That somber new note – or rather, orchestral chord – rang out all the way through Hybridism. It was a thrilling show, replete with visual and narrative interest, but also conveying an overall, unmistakable air of dread. In retrospect, Humberto describes the exhibition as “a portrait of our dystopian times of populism, deforestation, fake fascism.” Perhaps the clearest indication of this mood was the Noah series, the mordant title alluding, of course, to Biblical deluge. In place of the lovable plush toys that have so long populated the Campanas’ furniture, the pieces are populated by animals cast in hard bronze or aluminum, arranged in vertiginous, tumbling configurations: another collage of everyday life. This depiction of the natural world in free fall is arrested, in several works, by a thick agglomeration of woven fabric. Instead of the loosely arranged cord used in their earlier designs, the Noah pieces feature a thick, tight, claustrophobic carapace of fabric in acidic colors.
Desperate furniture for desperate times, one might think. Yet it is by no means devoid of hope. The very notion of “hybridism” contains within it the possibility of new solutions arrived at through unexpected connections – of disparate materials, between high and low, across multiple disciplines of making and thinking. As the Campanas have pointed out, that principle is itself intrinsic to Brazilian culture, particularly in their city of São Paolo, which has been formed through the interaction of many different peoples. If we must see them as expressing some national character through their work, it is the opposite of what people usually mean by nationalism – not an unshakeable certainty regarding identity, but a restless, combinatory curiosity. Perhaps unsurprisingly, the saturnine tone of the Hybridism show did not last long. Just a year after launching the Noah collection, they unveiled their latest material experiment. Entitled Sobriero (the Portuguese name for cork oak) this initial capsule collection included just four pieces, each of which offered a unique approach to sculpting cork, one of our most sustainable and recyclable materials. One cabinet was made by fusing together a cork agglomerate with clay – another example of hybridism, of an entirely generative kind. Also in 2018-19, in keeping with this optimistic spirit, they launched a collaboration with the artist Brian Donnelly (better known as KAWS). Fusing their sensibility with his, they arrived at objects that fizz with potent Pop vitality yet also have a poignant undertow. All those Berts and Ernies and Elmos and Snoopys, eyes X’d out, tumbled into heaps and propped up on legs of solid bronze: a self-conscious monument to the global consumer culture in which we all find ourselves, together.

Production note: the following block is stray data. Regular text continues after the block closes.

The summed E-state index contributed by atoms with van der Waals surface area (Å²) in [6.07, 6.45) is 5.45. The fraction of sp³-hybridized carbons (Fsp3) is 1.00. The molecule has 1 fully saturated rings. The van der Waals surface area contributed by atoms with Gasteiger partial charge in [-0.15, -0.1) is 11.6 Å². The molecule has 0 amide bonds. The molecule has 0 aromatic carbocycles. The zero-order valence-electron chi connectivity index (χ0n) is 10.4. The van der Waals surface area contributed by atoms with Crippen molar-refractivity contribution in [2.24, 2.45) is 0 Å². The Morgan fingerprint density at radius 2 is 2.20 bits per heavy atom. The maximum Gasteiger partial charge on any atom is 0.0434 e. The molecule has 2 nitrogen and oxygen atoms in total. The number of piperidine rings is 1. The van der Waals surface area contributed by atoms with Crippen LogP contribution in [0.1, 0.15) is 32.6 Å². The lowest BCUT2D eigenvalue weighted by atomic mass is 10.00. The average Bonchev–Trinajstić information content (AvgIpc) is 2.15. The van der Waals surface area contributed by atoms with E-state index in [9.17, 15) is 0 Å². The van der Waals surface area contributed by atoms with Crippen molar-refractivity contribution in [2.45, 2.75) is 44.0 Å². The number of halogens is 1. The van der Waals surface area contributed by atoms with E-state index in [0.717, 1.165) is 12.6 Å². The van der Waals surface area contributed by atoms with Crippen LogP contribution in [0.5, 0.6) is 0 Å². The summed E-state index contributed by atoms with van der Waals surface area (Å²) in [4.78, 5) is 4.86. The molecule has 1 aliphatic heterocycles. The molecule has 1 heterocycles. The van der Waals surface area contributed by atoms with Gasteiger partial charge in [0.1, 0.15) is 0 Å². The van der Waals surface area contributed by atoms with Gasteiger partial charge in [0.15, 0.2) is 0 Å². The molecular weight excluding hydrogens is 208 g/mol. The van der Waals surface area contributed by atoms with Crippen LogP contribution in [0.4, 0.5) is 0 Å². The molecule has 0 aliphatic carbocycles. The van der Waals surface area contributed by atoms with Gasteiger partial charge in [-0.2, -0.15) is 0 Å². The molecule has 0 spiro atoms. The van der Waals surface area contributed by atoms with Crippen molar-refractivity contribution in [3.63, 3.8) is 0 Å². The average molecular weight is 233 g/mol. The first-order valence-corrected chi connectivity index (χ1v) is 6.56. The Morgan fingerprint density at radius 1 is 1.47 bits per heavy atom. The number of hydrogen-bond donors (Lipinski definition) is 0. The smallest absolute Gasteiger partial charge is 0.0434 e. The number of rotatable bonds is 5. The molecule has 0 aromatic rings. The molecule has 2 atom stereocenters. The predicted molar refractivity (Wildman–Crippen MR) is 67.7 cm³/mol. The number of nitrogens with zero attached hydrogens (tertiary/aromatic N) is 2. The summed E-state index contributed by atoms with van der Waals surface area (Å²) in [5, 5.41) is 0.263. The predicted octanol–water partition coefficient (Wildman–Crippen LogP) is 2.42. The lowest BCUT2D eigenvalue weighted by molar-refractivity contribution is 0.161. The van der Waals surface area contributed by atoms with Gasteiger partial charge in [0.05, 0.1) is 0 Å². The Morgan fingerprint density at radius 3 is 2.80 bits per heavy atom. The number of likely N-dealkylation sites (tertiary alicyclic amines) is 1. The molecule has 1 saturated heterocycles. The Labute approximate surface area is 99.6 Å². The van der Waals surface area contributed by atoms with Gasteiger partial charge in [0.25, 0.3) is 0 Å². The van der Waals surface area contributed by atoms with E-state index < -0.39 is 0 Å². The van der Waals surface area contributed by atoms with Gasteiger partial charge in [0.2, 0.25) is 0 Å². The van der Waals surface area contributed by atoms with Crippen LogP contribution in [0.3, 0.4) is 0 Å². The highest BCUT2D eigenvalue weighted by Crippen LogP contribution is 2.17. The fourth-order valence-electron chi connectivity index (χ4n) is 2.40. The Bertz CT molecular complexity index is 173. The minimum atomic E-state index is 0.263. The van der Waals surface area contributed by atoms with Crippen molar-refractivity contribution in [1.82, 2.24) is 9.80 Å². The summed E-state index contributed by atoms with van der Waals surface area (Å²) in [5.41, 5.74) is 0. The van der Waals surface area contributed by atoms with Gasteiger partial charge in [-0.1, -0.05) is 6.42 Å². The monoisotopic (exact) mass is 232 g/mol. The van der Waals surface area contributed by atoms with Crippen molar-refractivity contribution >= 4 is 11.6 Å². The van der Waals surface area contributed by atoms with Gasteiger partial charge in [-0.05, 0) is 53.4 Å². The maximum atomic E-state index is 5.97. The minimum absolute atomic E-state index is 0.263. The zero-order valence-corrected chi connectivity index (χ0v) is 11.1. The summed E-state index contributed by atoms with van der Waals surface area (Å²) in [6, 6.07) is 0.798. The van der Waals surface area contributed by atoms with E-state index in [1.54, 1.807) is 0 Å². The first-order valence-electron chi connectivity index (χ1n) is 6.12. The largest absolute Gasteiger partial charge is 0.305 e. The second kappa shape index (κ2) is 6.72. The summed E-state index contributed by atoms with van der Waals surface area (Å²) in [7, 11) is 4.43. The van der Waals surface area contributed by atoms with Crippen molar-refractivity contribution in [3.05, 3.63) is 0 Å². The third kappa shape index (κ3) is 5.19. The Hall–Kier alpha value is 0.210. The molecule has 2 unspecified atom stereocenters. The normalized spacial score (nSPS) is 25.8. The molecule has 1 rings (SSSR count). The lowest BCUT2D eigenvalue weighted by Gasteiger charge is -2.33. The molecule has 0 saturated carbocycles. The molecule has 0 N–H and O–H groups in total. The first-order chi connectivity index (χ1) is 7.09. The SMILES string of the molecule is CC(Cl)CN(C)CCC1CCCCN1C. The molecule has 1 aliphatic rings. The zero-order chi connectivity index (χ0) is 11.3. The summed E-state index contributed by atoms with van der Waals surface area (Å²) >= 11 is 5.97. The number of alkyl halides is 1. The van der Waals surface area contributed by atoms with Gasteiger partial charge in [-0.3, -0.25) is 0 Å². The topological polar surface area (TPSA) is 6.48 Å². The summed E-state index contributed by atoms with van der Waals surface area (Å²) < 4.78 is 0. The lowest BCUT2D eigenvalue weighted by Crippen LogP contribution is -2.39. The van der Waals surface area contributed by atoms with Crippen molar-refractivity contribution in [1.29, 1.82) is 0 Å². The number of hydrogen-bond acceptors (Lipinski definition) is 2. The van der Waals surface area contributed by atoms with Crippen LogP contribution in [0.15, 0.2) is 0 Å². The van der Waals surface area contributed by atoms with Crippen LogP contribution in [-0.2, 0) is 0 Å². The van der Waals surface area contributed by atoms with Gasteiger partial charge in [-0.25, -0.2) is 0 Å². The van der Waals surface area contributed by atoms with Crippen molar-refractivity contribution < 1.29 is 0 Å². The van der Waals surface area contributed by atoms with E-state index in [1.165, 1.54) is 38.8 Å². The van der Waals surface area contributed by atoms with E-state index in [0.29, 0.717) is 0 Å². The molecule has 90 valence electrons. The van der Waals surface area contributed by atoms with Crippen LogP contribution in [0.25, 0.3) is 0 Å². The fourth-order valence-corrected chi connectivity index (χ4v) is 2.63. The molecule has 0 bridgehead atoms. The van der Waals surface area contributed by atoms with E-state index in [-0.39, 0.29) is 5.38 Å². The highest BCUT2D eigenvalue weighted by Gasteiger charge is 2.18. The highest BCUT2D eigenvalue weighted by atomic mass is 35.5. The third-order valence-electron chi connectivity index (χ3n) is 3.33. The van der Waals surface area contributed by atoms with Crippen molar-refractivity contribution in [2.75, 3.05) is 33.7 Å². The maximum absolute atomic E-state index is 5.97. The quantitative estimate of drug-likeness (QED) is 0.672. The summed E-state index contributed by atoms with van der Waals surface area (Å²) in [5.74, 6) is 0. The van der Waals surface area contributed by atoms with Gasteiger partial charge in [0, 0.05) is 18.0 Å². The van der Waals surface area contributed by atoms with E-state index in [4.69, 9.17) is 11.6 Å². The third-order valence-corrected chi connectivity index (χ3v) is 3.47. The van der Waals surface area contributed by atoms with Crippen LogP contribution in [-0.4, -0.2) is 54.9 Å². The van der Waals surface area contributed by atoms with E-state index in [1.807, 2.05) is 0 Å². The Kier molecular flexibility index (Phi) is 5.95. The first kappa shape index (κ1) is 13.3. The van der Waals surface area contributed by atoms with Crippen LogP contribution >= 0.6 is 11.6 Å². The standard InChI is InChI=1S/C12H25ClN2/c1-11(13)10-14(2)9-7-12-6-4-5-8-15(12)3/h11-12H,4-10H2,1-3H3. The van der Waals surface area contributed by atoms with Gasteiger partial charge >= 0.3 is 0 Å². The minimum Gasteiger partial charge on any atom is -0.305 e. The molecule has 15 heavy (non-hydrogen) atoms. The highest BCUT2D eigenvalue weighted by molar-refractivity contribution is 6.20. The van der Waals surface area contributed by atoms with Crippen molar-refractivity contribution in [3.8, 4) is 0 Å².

And now? In 2020, when the world has ground to a stop? One might think that it would be a difficult time for the Campana Brothers. Their unstoppable creative energy, after all, is not an ideal match for the pandemic-imposed quarantine. Yet Humberto believes that “this crisis will push us to grow.” He has concentrated on making photographic assemblages – more or less what he and Fernando have been doing all these years, through other means. Fernando, meanwhile, has struggled as so many of us have: “I don’t identify with the virtual way of life that we have today… it is totally out of my way of being.” Like Fernando, he remains deeply anchored to the creativity and community embodied by Estudio Campana: “I cannot separate myself from it, as it is part of my soul. The application changes, whether it’s a drawing, a collage, or a sculpture, but the studio is always present somehow.”
With this in mind, the brothers have worked hard this year to ensure that their staff, and the larger community of artisans that have served as their fabricators and collaborators, are impacted as little as possible. In ways great and small, they are holding to the values that have brought them this far – not the least of which is simple generosity. And, yes, continuing to grow, much as nature evolves, unpredictably and at varying speeds, but always in response to circumstance. Countless metamorphoses are behind them, and doubtless more to come. Through it all, they have achieved the hardest thing for artists who are buffeted by the winds of good fortune, and the many challenges that opportunity brings. They have remained themselves.
This essay was originally published in gallery catalogue Campana Brothers, Friedman Benda, October 2020.